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India Rejects WTO Draft on Fishery Subsidy

 

Relevance

  • GS 2: Bilateral, regional and global groupings and agreements involving India and/or affecting India’s interests.

 

Context

  • India has rejected the WTO draft text on curbing fishery subsidies as it was not responsive to the demands of the developing nations.

 

India Rejects WTO Draft on Fishery Subsidy_40.1

 

Key points

  • India has rejected the draft for not adequately addressing its concerns on food security and livelihood of small fishers while including provisions that could help advanced countries perpetuate their huge doles for long-distance fishing.

 

Broad-Based Trade and Investment Agreement (BTIA)

 

India’s claim

  • India is in favour of stopping IUU (illegal, unreported, unregulated) fishing and supporting sustainable fishing by checking harmful subsidies.
  • However, the text is tilted heavily towards advanced fishing nations letting them maintain their subsidies for high-sea fishing.
  • At the same time developing countries are denied adequate carve-outs that could hurt both livelihood and food security interests.
  • India provides annual fishery subsidies of around $277 million while advanced fishing nations like China provide subsidies estimated at $7.2 billion, the EU at $3.8 billion, the US at $3.4 billion and Korea at $3.1 billion.
  • Attempts are also being made to bring together like-minded countries sharing same concerns and similar stand as India.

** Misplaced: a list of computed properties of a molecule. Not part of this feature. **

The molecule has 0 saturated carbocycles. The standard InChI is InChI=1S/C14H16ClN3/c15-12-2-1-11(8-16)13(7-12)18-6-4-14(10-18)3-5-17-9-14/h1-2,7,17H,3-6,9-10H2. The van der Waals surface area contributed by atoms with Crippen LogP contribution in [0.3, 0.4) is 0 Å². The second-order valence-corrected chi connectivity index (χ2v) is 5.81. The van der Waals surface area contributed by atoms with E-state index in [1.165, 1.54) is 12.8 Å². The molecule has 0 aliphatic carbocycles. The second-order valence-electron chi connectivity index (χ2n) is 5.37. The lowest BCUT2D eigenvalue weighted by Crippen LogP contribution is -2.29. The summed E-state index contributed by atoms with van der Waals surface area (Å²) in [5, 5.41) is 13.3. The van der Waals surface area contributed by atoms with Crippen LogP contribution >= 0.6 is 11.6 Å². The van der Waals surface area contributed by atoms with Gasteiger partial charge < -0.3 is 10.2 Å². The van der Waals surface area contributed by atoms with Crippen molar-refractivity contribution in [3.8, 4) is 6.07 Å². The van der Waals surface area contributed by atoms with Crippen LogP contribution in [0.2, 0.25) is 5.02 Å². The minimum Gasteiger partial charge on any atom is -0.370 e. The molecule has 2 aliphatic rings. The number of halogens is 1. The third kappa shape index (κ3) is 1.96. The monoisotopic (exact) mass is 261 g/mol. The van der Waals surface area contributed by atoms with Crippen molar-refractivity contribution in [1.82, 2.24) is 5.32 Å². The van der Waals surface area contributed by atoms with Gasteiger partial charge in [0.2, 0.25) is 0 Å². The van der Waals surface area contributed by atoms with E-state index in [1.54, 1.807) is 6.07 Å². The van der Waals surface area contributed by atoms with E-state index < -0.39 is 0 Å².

Marine Fisheries Bill

 

3 categories

  • In the on-going talks on curbing fishery subsidies, negotiations are taking place under three categories — IUU, over-fished (where stock is already declared as overfished) and over-fishing and over-capacity.
  • The current text suggests that if a country can demonstrate conservation and management measures, it can continue fishing anywhere.
  • As the standards are set by advanced fishing countries, it is easy for them to follow. Developing nations, on the other hand, may not be in a position to immediately show those standards.

 

Blue Foods

 

Suggestions from India

  • Advanced nations are engaged in distant water fishing beyond their Exclusive Economic Zone (EEZ) of 200 nautical miles, and are responsible for two-third of fisheries subsidies, which mostly goes to fuel. So, India suggested that advanced nations should stop such subsidies for 25 years.
  • That left out space will be optimally utilised by developing countries and LDCs, to develop capacities and have policy space for meeting their food security needs.
  • This proposal has been totally ignored in the WTO text.
  • India had also sought carve-outs without disciplining commitments for fishing within territorial waters stretching up to 12 nautical miles as mostly marginal fishers operate in this zone who are too small to keep records and require all possible government support.
  • However, the text gives a carve-out for territorial fishers only in the area of over-fishing and over-capacity, while giving just a two-year transition period for IUU fishing.
  • For fishing within the EEZ (12 to 200 nautical miles), India had sought relief for seven years to put in place the required devices for appropriate management of fishing activities, but the draft does not provide for it.

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